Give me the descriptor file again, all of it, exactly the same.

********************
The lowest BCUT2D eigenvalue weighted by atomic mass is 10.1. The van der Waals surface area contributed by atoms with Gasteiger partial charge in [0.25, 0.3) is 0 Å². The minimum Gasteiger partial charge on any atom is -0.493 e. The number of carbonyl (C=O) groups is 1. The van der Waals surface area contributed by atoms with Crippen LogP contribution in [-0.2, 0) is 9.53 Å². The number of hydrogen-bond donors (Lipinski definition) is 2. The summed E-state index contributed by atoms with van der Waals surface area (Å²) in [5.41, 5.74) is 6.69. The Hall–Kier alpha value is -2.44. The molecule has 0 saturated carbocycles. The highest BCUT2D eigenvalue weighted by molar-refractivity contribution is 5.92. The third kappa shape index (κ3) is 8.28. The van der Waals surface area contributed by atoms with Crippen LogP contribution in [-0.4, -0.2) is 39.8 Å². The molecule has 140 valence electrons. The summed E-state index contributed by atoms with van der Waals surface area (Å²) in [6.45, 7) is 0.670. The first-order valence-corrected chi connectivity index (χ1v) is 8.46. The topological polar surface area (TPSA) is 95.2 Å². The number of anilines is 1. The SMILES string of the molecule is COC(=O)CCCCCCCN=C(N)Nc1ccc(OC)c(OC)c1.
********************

The lowest BCUT2D eigenvalue weighted by atomic mass is 10.1. The van der Waals surface area contributed by atoms with Gasteiger partial charge in [0.25, 0.3) is 0 Å². The minimum Gasteiger partial charge on any atom is -0.493 e. The number of carbonyl (C=O) groups is 1. The van der Waals surface area contributed by atoms with Crippen LogP contribution in [-0.2, 0) is 9.53 Å². The number of hydrogen-bond donors (Lipinski definition) is 2. The summed E-state index contributed by atoms with van der Waals surface area (Å²) in [5.41, 5.74) is 6.69. The Hall–Kier alpha value is -2.44. The molecule has 0 saturated carbocycles. The highest BCUT2D eigenvalue weighted by molar-refractivity contribution is 5.92. The third kappa shape index (κ3) is 8.28. The van der Waals surface area contributed by atoms with Crippen LogP contribution in [-0.4, -0.2) is 39.8 Å². The molecule has 140 valence electrons. The summed E-state index contributed by atoms with van der Waals surface area (Å²) in [6.45, 7) is 0.670. The first-order valence-corrected chi connectivity index (χ1v) is 8.46. The topological polar surface area (TPSA) is 95.2 Å². The number of anilines is 1. The SMILES string of the molecule is COC(=O)CCCCCCCN=C(N)Nc1ccc(OC)c(OC)c1.